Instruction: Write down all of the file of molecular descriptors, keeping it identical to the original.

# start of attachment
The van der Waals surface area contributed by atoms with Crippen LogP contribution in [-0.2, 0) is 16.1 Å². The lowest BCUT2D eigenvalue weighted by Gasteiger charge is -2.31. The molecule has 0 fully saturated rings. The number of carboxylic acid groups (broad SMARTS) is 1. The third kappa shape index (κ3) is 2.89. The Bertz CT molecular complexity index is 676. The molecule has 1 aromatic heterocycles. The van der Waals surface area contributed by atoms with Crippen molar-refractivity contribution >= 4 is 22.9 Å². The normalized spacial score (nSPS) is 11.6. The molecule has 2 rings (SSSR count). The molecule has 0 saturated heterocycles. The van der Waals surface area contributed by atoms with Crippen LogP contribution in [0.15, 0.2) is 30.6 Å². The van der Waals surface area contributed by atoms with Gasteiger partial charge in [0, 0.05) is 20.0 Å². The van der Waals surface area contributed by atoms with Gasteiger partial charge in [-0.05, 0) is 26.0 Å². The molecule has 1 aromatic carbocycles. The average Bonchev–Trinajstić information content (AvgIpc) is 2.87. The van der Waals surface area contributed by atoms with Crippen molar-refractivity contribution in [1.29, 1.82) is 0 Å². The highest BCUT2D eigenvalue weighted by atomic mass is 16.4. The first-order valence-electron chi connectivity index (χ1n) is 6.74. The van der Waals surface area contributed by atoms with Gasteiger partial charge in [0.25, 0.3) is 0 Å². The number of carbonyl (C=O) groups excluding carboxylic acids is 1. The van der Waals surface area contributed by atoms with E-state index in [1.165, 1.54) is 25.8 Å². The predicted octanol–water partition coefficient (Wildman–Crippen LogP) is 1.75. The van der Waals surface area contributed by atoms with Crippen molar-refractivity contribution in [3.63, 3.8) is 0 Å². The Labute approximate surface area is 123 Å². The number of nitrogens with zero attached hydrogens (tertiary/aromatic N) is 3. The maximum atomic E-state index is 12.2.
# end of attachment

The van der Waals surface area contributed by atoms with Crippen LogP contribution in [-0.2, 0) is 16.1 Å². The lowest BCUT2D eigenvalue weighted by Gasteiger charge is -2.31. The molecule has 0 fully saturated rings. The number of carboxylic acid groups (broad SMARTS) is 1. The third kappa shape index (κ3) is 2.89. The Bertz CT molecular complexity index is 676. The molecule has 1 aromatic heterocycles. The van der Waals surface area contributed by atoms with Crippen molar-refractivity contribution >= 4 is 22.9 Å². The normalized spacial score (nSPS) is 11.6. The molecule has 2 rings (SSSR count). The molecule has 0 saturated heterocycles. The van der Waals surface area contributed by atoms with Crippen LogP contribution in [0.15, 0.2) is 30.6 Å². The van der Waals surface area contributed by atoms with Gasteiger partial charge in [0, 0.05) is 20.0 Å². The van der Waals surface area contributed by atoms with Gasteiger partial charge in [-0.05, 0) is 26.0 Å². The molecule has 1 aromatic carbocycles. The average Bonchev–Trinajstić information content (AvgIpc) is 2.87. The van der Waals surface area contributed by atoms with Crippen molar-refractivity contribution in [1.29, 1.82) is 0 Å². The highest BCUT2D eigenvalue weighted by atomic mass is 16.4. The first-order valence-electron chi connectivity index (χ1n) is 6.74. The van der Waals surface area contributed by atoms with Gasteiger partial charge in [0.25, 0.3) is 0 Å². The number of carbonyl (C=O) groups excluding carboxylic acids is 1. The van der Waals surface area contributed by atoms with E-state index in [1.165, 1.54) is 25.8 Å². The predicted octanol–water partition coefficient (Wildman–Crippen LogP) is 1.75. The van der Waals surface area contributed by atoms with Crippen molar-refractivity contribution in [3.63, 3.8) is 0 Å². The Labute approximate surface area is 123 Å². The number of nitrogens with zero attached hydrogens (tertiary/aromatic N) is 3. The maximum atomic E-state index is 12.2.